Don’t Think About It Too Much

| August 14, 2012 | 0 Comments

“The Gods Must Be Crazy” is a great 1980’s film that contrasts the frenzy of modern existence with the calm of African tribal life.  In one of its very first scenes, a woman turns to the main character and asks, “Does the noise in my head bother you?”

The point, of course, is that some people get more than a little deranged stressing about their careers, relationships, and other driving forces in their lives.  So many things compete for attention and pull their minds in conflicting directions that pretty soon they don’t know which end is up.

And this is the same when trading the stock market…

While you might not hear voices or howl at the moon, you might not know it if you look at our trading decisions.

And I’ll be the first to admit when I should be wearing the straitjacket!

For instance…

Consider my actions back on July 25 when the S&P 500 was doing everything I wanted and expected it to do. It was holding support at its 50-day moving average and making yet another higher low.  It was also demonstrating a pattern of light volume on selling and heavier volume on buying.

How did I respond to all these positive conditions?

I should have been putting more capital to work?   But instead, I exited some long positions and missed the subsequent rally.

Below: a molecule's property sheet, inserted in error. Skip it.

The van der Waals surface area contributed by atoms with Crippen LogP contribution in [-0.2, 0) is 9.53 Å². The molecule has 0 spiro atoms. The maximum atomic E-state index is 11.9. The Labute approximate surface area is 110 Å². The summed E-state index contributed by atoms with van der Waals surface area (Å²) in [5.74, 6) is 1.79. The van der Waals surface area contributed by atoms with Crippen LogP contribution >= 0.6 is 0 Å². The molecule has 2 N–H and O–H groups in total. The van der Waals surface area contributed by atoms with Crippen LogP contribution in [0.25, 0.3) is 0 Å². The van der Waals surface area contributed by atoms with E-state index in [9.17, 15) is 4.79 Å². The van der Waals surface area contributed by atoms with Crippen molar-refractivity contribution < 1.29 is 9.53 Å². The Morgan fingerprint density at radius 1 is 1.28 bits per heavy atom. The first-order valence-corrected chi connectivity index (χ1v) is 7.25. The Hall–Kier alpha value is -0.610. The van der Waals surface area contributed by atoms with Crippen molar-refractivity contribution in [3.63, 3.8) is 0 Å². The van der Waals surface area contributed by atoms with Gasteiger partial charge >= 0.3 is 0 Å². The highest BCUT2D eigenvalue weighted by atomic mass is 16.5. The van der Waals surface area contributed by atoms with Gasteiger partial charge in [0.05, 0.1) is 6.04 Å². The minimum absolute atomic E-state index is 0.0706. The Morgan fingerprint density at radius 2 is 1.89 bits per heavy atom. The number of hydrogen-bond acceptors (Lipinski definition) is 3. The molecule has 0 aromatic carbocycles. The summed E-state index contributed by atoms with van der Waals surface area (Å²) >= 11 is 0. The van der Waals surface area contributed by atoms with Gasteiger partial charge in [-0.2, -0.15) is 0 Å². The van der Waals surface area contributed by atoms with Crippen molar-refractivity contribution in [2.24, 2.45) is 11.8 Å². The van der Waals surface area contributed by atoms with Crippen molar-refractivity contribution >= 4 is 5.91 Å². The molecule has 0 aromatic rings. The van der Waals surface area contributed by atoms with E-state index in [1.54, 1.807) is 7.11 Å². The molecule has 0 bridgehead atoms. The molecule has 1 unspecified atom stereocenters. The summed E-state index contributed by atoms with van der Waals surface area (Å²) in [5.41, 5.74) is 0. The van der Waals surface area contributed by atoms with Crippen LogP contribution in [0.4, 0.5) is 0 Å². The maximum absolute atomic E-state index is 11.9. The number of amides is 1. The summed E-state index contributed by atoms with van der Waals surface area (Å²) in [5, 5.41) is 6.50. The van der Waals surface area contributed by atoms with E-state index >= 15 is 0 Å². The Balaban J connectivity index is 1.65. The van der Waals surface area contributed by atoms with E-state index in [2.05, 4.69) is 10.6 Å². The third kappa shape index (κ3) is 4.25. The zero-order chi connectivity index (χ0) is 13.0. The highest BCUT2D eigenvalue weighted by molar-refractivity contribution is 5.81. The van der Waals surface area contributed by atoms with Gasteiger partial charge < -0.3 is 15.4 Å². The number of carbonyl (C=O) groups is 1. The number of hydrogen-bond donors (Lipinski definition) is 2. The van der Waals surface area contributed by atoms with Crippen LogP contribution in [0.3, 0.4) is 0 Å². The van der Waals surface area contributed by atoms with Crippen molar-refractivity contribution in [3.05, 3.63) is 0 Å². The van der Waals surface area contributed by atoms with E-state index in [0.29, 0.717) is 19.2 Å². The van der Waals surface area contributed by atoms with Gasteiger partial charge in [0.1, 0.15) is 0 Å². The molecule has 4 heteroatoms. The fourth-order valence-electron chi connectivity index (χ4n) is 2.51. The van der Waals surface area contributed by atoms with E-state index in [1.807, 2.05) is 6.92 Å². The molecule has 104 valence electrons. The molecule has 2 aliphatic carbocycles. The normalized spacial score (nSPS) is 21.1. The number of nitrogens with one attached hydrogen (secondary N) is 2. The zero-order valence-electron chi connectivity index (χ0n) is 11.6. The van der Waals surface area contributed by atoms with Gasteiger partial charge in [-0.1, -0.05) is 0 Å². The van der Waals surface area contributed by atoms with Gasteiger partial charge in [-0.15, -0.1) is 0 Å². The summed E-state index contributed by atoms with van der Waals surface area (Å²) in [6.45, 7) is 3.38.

So what happened?

I thought too much.  I considered all the bad things that could happen, rather than the good things that were happening.  And while all this imagination may have been engaging, it cost me a 5%-10% gain in the value of my portfolio.

Going through this several times now, I have come to realize that my head tells me to do one of two things. On one hand, it invents bogus reasons to exit valid longs. On the other, it encourages me to ignore bad price action in stocks I own.

“Don’t worry about it. Sell it later,” the voices told me as my positions eroded.

I’ve found that when I sit back and dispassionately analyze the S&P 500, I’m almost always right.

The problem is following that assessment when trading is underway and things are moving. That’s when I start thinking that I know better, and I usually wind up losing money.

Bottom line…

You need to separate strategic decision making from executing trades.  It’s easier said than done, but there are many ways it can be accomplished.

You can recognize this pattern because it just won’t feel right.  Those annoying voices in your head don’t want you to succeed, so they’ll try to make you uncomfortable with your decisions.

It might not feel right because no one is talking about them, but the charts look good and they could make a lot of sense as long-term investments.

Safe Trading,

Marcus Haber

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Category: Options Trading Basics

About the Author ()

Marcus Haber is the co-editor of Options Trading Research and boasts well over a decade of real-life options experience. Learning from some of the biggest names in the business, Marcus has served as an Options Strategist for a number of firms and was also appointed to the Options Advsiory Board with Pershing, a branch of the Bank of New York.